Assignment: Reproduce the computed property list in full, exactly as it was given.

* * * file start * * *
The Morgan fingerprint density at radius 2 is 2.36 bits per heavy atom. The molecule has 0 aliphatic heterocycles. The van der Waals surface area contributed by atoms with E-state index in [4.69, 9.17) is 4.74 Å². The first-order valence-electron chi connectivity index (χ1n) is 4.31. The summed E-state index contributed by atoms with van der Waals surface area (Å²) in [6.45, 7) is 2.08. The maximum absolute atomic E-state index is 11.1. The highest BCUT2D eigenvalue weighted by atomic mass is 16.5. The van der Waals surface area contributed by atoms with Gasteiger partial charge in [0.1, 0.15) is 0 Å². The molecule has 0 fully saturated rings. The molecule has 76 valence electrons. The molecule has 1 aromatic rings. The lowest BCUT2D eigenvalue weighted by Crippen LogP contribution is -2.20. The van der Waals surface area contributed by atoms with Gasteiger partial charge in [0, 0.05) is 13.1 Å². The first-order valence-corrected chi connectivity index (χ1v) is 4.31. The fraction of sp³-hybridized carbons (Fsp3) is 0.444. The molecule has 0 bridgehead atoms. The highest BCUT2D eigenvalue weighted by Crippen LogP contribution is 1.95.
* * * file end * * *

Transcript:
The Morgan fingerprint density at radius 2 is 2.36 bits per heavy atom. The molecule has 0 aliphatic heterocycles. The van der Waals surface area contributed by atoms with E-state index in [4.69, 9.17) is 4.74 Å². The first-order valence-electron chi connectivity index (χ1n) is 4.31. The summed E-state index contributed by atoms with van der Waals surface area (Å²) in [6.45, 7) is 2.08. The maximum absolute atomic E-state index is 11.1. The highest BCUT2D eigenvalue weighted by atomic mass is 16.5. The van der Waals surface area contributed by atoms with Gasteiger partial charge in [0.1, 0.15) is 0 Å². The molecule has 0 fully saturated rings. The molecule has 76 valence electrons. The molecule has 1 aromatic rings. The lowest BCUT2D eigenvalue weighted by Crippen LogP contribution is -2.20. The van der Waals surface area contributed by atoms with Gasteiger partial charge in [0, 0.05) is 13.1 Å². The first-order valence-corrected chi connectivity index (χ1v) is 4.31. The fraction of sp³-hybridized carbons (Fsp3) is 0.444. The molecule has 0 bridgehead atoms. The highest BCUT2D eigenvalue weighted by Crippen LogP contribution is 1.95.